Does advertising influence society, or is it merely a
reflection of society’s pre-existing norms? Where male attitudes are concerned,
a new study implicates magazine advertisements specifically aimed at men as
helping to reinforce a certain set of views on masculinity termed
“hyper-masculinity.” The article by Megan Vokey, a Ph.D. candidate from the
University of Manitoba, and colleagues is published in Springer’s journal Sex Roles.
Hyper-masculinity is an extreme form of masculine gender
ideology comprised of four main components: toughness, violence, dangerousness
and calloused attitudes toward women and sex. The authors found that hyper-masculine
depictions of men, centred on this cluster of beliefs, appear to be common
place in magazine advertisements.
How the research was
Using a range of eight, high-circulation magazines marketed
to men of different ages, levels of education and income (e.g. Golf Digest to
Game Informer), Vokey and her colleagues analysed the ads in each magazine
where a photograph, picture or symbol of a man was shown. The researchers then
categorized these advertisements using the four components that constitute
They found that at least one of these hyper-masculine
attitudes was depicted in 56% of the total sample of 527 advertisements. In
some magazines, this percentage was as high as 90%.
Vokey’s results are consistent with considerable prior
research showing a positive association between hyper-masculine beliefs and a
host of social and health problems, such as dangerous driving, drug use and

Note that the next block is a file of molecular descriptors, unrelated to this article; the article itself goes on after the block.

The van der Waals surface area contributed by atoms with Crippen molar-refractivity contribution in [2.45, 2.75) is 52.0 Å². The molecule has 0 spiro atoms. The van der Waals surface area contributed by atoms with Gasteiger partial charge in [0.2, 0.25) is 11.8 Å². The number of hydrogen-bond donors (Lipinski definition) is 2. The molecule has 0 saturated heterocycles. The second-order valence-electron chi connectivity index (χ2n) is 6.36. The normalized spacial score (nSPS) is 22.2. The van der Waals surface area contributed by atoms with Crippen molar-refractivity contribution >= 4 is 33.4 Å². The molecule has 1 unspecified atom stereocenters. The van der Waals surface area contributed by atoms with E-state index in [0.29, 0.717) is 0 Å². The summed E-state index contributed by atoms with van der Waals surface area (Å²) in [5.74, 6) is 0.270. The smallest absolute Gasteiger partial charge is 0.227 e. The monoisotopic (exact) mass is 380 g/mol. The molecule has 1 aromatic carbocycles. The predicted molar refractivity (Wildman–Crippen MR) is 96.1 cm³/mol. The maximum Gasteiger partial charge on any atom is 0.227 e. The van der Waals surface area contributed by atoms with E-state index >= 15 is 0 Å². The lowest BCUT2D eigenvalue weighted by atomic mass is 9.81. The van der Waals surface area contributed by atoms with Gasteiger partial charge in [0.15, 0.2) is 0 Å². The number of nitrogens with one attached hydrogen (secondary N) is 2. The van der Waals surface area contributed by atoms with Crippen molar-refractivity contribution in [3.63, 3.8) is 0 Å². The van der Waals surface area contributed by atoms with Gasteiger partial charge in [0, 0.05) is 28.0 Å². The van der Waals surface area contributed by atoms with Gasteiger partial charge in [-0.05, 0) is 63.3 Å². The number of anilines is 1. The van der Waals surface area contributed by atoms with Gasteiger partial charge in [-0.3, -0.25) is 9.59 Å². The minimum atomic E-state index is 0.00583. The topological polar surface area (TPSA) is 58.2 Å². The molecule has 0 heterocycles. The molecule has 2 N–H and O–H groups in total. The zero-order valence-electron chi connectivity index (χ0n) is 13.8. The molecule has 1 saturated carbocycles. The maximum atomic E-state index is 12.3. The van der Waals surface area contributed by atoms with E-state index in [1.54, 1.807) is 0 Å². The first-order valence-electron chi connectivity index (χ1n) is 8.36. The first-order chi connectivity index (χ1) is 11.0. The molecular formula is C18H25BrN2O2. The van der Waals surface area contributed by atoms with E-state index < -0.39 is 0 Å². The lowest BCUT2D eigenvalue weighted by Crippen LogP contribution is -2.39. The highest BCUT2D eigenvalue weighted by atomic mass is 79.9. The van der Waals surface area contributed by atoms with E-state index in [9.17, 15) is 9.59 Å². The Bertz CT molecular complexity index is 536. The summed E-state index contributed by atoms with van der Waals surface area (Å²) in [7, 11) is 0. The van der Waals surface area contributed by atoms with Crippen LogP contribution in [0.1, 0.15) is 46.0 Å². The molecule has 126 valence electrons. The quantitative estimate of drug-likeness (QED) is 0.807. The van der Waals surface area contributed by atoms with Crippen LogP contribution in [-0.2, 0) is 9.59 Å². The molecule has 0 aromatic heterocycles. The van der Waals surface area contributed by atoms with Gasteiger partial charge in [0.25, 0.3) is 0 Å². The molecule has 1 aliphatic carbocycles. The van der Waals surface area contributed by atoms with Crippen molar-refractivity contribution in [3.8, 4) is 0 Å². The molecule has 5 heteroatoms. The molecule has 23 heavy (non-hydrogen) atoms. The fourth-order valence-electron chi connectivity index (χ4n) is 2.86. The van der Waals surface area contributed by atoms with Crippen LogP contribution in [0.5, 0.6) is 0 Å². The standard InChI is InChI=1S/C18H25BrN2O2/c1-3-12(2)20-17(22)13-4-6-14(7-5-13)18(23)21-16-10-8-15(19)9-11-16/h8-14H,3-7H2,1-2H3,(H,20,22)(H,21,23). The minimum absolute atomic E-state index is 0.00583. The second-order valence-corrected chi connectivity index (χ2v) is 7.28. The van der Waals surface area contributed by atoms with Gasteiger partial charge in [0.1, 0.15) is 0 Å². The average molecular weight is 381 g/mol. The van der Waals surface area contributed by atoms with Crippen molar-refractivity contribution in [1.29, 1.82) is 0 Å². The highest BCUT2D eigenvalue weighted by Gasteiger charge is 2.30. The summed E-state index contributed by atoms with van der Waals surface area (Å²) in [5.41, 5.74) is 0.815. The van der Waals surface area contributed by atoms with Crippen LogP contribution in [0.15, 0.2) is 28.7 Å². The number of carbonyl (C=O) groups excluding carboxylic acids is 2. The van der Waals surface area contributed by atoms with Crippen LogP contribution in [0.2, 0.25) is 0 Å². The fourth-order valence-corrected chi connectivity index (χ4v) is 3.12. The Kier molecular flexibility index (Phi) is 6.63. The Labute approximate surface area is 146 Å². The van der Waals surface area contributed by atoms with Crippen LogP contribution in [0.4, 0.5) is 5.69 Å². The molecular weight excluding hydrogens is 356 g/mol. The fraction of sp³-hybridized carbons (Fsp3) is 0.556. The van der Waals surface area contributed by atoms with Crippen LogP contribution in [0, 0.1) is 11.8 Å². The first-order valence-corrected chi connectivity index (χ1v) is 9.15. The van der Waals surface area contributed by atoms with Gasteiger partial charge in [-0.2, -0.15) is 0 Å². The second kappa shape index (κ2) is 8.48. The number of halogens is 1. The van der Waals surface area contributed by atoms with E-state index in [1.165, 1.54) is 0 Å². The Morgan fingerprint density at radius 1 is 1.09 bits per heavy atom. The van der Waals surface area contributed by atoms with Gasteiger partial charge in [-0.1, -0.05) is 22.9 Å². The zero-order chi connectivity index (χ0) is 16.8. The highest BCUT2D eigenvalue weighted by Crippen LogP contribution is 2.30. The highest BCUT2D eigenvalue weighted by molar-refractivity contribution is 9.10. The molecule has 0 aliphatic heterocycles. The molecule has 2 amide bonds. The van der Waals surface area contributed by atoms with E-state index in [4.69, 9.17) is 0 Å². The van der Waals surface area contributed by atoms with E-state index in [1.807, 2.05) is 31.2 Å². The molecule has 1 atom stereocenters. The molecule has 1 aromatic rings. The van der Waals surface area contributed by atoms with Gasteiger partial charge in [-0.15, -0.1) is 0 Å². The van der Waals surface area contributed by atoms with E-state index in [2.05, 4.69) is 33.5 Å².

violence towards women. Further analysis of the data showed that magazines with
the highest proportion of hyper-masculine advertisements were those aimed at
younger, less-affluent and less-educated men.
The authors argue that this is an area of real concern as
young men are still learning appropriate gender behaviours, and their beliefs
and attitudes can be subtly shaped by images that the mass media repeatedly
represent. In addition, men with lower social and economic power are already
more likely to use a façade of toughness and physical violence as methods of
gaining power and respect. These advertisements are thought to help reinforce
the belief that this is desirable behaviour.
The authors conclude, “The widespread depiction of
hyper-masculinity in men’s magazine advertising may be detrimental to both men
and society at large. Although theoretically, men as a group can resist the
harmful aspects of hyper-masculine images, the effects of such images cannot be
escaped completely.” They add that educating advertisers about the potential
negative consequences of their advertising may help reduce the use of these